Why It May Be Time to Walk Away from the Housing Sector
I’m sure you are not surprised to see the housing market continuing to move lower. After several strong years of recovery in the housing market, during which home prices rose and home starts and building permits moved higher, we are now facing some hesitancy in the housing market.
As many of you know, the housing market has been propped up and driven by the Federal Reserve’s quantitative easing policies. But with the easy money eventually drawing to a close, we are seeing some heightened fragility on the charts.
The reality is that mortgage rates are continuing to rise, which we know is counterproductive to any recovery in the housing market. The rate on a 30-year mortgage now sits at 4.8%, according to the Mortgage Bankers Association (MBA). Moreover, with the Fed looking at paring down its bond purchases, more upward pressure will be placed on bond yields and mortgage rates.
And you know what happens when mortgage rates rise: they kill the recovery in the housing market.
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The MBA also said that the higher rates have resulted in a decline in mortgage applications for the third straight week.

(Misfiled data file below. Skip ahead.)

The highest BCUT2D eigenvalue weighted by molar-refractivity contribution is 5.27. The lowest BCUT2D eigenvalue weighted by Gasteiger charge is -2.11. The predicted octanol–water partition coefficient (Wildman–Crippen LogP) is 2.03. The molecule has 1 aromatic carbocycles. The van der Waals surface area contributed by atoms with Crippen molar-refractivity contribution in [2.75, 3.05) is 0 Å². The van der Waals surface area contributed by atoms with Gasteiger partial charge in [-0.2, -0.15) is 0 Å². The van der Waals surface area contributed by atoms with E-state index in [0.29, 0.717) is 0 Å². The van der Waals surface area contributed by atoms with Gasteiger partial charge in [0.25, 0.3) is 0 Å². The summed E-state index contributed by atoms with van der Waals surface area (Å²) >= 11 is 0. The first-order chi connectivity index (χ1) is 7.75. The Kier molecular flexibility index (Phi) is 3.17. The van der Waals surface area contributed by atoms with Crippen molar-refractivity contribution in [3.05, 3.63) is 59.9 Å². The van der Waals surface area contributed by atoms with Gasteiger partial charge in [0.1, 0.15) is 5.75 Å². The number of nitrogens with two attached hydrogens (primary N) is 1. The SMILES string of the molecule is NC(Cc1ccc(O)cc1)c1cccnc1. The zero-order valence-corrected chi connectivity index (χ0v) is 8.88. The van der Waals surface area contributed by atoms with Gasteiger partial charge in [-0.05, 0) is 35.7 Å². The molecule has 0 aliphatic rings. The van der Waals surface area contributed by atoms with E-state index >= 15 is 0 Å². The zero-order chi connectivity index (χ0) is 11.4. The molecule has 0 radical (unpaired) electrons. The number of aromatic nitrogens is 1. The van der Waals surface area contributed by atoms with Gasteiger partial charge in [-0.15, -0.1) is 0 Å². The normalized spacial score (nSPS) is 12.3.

The steady rise in housing starts and building permits appears to be flattening as rates rise, and developers see demand potentially declining on the horizon.
Take a look at the chart below of the S&P 500 Homebuilders Index. Notice the bearish descending triangle on the chart since the index’s peak in May. We have seen lower highs and lower lows capped by the recent breakdown at the support level, as shown by the horizontal blue line in the chart below.
Chart courtesy of www.StockCharts.com
As I have said, the easy money in housing has been made, so it’s probably time to move on.
Pending home sales for July saw a decline of 1.3%, which was worse than the one-percent decline estimated by Briefing.com and the 0.4% decline in June.
New-home sales have also weakened, with 394,000 new homes sold in July, down from the Briefing.com estimate of 475,000 and the 497,000 reading in June.
My view is that as mortgage rates rise—and interest rates eventually join them—the housing market will be vulnerable. I would probably be more inclined to buy physical housing investments than housing stocks.
The bottom line: don’t get caught when the housing market begins to turn lower. I would look elsewhere for opportunities at this time, as the housing market is no longer “home sweet home” for investors.
This article Why It May Be Time to Walk Away from the Housing Sector was originally published at Investment Contrarians
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